Wednesday, September 09, 2015

The Savage Consequences of Repeating an Exam in an Award Year

Yesterday I wrote about my experiences in repeating exams in both my first and second years in Trinity back in 1979 and 1980 - a difficult time, but I also learned a massive amount from the experience. I went on to pass my third and fourth years, and to graduate with an honours degree. Luckily for me that things were not the other way around, ie passing the first two years and failing third and fourth year. Had I to repeat in fourth year I would not have been awarded an honours degree.

The current situation based on QQI policy* is that "Honours classification, or any classification higher than ‘Pass’, shall be made based on first attempt grades", and that "the existing approach to repeat for honours (it is not to be offered) shall be maintained". So, if you repeat even one subject you cannot get an honours award. If you have a high overall average mark in the 2:1 or 2:2, either before or after the repeats, you still will not get an honours award. Passing your exams at the second attempt, no matter how well you do or how much you learn, means no honours. Imagine a student who has performed very well in seven out of eight modules, but fails the eight - no honours is allowed. This has long been how the system works, and though I regard this as grossly unfair, I and my academic colleagues have to go along with the QQI policy. 

I regularly warn students in an award year that this is the rule. If they fail a module in semester I, the honours degree is gone because they have to repeat the module. So even before semester II starts, there is no chance of getting an honours degree (there are rules about extenuating circumstances). This can be a huge demotivating factor. Why put in a huge effort when a bare pass will get the same award as an average grade of 60%.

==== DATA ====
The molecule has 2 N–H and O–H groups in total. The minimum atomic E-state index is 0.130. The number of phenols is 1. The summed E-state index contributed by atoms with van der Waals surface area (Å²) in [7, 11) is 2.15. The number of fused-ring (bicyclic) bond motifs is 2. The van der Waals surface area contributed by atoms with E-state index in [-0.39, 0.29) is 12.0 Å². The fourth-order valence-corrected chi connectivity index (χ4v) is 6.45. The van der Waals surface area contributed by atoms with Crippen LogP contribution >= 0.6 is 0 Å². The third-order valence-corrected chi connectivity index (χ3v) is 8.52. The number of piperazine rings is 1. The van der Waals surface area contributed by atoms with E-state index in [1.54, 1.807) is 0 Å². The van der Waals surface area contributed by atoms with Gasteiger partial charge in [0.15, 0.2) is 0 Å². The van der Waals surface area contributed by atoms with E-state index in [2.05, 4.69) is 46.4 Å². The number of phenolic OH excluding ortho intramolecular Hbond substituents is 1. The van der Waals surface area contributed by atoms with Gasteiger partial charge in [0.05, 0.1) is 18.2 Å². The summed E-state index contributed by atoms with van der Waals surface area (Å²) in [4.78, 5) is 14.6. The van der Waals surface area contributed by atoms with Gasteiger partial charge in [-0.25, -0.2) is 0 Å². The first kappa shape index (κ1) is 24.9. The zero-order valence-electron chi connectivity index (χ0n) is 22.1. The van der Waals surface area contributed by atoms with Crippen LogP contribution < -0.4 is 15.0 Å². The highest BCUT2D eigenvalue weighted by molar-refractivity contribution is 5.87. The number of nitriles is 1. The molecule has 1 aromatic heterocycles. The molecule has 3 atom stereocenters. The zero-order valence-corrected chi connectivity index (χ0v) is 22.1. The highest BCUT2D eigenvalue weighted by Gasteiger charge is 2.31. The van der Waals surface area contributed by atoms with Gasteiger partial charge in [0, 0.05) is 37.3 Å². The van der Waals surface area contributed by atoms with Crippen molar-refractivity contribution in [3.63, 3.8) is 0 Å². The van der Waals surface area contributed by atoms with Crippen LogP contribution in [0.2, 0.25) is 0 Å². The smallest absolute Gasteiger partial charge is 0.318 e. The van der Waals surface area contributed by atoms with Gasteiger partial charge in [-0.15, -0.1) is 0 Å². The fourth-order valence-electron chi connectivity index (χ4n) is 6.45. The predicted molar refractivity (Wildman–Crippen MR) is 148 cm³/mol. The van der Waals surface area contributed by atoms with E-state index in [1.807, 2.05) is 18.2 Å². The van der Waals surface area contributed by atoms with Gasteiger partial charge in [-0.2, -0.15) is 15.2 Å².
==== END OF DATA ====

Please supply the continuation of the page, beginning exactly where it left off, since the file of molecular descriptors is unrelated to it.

This rule is particularly cruel in one year programmes, such as a Higher Diploma. Quite often students who study on these programmes are back to education after several years, and are working full time. I know from first hand experience with students that not having a second chance at honours can be very demotivating - one student asked me recently "who will give me a job with just a pass?". 

I understand that this rule is under review by QQI, and that the Institute of Technology in Blanchardstown was involved in a pilot programme where (under strict conditions) students could apply to retain their honours despite repeating one subject. NUI Maynooth also have something similar. I would urge that the ITB experiment be seriously considered nationally.

Imagine this...

...the 2014 All-Ireland Senior Hurling Final between Kilkenny and Tipperary ended in a draw (3-22 to 1-28). A replay ended in a win for Kilkenny (2-17 to 2-14). But wait... Kilkenny did not win the title at the first attempt, they needed to repeat to win. What if that when they climbed the steps at Croke Park to receive their award that they were told "Sorry lads, you didn't win it at the first attempt, no Liam McCarthy Cup or All-Ireland medals for you - here's a ribbon and a nice mug"?

2014 All-Ireland Senior Hurling Champions?
Image source:

The views expressed here are entirely my own and I make no attempt to represent the views of the National College of Ireland or its staff.

*QQI Assessment and Standards (Revised 2013), available at


  1. There is some merit in the idea, in that institutions consider that an honours student should be able to achieve the required grades in one sitting, and a student taking the exams over several sittings has an unfair advantage. However, it should be noted that part-time students are allowed gain honours over several sittings in many institutions. Higher Education is full of "anomalies".

    1. Good points Brian - some are favour of retaining the status quo. I am only in favour allowing one repeat at the next sitting. I recently had a student who repeated one exam in a 5 credit module and got 75% for an overall ":" (66% average) - but she has to settle for a Pass. Many part-time students seek to defer modules, and the rules for this are getting more lax - higher education is indeed full of "anomalies".

  2. In DCU your final grade, whether it be a H1 or a H3 is determined by your final precision mark even if you've had to repeat some modules. There is a penalty though in that no matter how well you do in the resit you will retain your original precision mark - I think! (Or maybe it's that you get a 40 in the repeat module - I need to check.)